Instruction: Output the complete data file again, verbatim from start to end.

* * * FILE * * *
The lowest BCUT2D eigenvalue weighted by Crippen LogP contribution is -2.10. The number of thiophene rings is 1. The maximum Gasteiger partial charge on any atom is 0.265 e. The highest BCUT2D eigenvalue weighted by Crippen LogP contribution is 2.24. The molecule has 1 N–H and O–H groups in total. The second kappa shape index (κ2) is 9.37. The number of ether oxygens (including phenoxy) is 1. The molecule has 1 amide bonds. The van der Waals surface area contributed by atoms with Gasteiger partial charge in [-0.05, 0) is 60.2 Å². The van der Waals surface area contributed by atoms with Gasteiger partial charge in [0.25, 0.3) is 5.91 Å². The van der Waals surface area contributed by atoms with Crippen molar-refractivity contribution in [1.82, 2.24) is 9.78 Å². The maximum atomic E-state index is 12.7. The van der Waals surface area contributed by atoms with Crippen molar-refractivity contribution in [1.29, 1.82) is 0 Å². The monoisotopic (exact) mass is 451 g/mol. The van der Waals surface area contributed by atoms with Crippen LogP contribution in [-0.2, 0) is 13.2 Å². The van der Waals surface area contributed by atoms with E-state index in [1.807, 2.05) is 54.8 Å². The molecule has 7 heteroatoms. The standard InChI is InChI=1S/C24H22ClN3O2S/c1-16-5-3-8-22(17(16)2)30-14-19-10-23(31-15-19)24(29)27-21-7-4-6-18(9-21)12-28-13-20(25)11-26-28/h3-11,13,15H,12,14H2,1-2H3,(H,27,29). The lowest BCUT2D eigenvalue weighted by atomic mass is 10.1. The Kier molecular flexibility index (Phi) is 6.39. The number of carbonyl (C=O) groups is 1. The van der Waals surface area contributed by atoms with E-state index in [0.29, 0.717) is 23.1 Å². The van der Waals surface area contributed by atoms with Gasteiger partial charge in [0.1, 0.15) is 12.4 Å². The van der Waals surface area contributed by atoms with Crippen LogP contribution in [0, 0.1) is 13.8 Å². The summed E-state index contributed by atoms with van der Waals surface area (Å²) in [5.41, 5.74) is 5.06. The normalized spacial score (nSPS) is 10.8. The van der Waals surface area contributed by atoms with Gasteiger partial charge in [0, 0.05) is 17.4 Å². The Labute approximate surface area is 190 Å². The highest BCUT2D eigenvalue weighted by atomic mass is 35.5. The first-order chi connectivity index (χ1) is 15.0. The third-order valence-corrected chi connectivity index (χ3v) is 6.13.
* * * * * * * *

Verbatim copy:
The lowest BCUT2D eigenvalue weighted by Crippen LogP contribution is -2.10. The number of thiophene rings is 1. The maximum Gasteiger partial charge on any atom is 0.265 e. The highest BCUT2D eigenvalue weighted by Crippen LogP contribution is 2.24. The molecule has 1 N–H and O–H groups in total. The second kappa shape index (κ2) is 9.37. The number of ether oxygens (including phenoxy) is 1. The molecule has 1 amide bonds. The van der Waals surface area contributed by atoms with Gasteiger partial charge in [-0.05, 0) is 60.2 Å². The van der Waals surface area contributed by atoms with Gasteiger partial charge in [0.25, 0.3) is 5.91 Å². The van der Waals surface area contributed by atoms with Crippen molar-refractivity contribution in [1.82, 2.24) is 9.78 Å². The maximum atomic E-state index is 12.7. The van der Waals surface area contributed by atoms with Crippen molar-refractivity contribution in [1.29, 1.82) is 0 Å². The monoisotopic (exact) mass is 451 g/mol. The van der Waals surface area contributed by atoms with Crippen LogP contribution in [-0.2, 0) is 13.2 Å². The van der Waals surface area contributed by atoms with E-state index in [1.807, 2.05) is 54.8 Å². The molecule has 7 heteroatoms. The standard InChI is InChI=1S/C24H22ClN3O2S/c1-16-5-3-8-22(17(16)2)30-14-19-10-23(31-15-19)24(29)27-21-7-4-6-18(9-21)12-28-13-20(25)11-26-28/h3-11,13,15H,12,14H2,1-2H3,(H,27,29). The lowest BCUT2D eigenvalue weighted by atomic mass is 10.1. The Kier molecular flexibility index (Phi) is 6.39. The number of carbonyl (C=O) groups is 1. The van der Waals surface area contributed by atoms with E-state index in [0.29, 0.717) is 23.1 Å². The van der Waals surface area contributed by atoms with Gasteiger partial charge in [0.1, 0.15) is 12.4 Å². The van der Waals surface area contributed by atoms with Crippen LogP contribution in [0, 0.1) is 13.8 Å². The summed E-state index contributed by atoms with van der Waals surface area (Å²) in [5.41, 5.74) is 5.06. The normalized spacial score (nSPS) is 10.8. The van der Waals surface area contributed by atoms with Gasteiger partial charge in [0, 0.05) is 17.4 Å². The Labute approximate surface area is 190 Å². The highest BCUT2D eigenvalue weighted by atomic mass is 35.5. The first-order chi connectivity index (χ1) is 15.0. The third-order valence-corrected chi connectivity index (χ3v) is 6.13.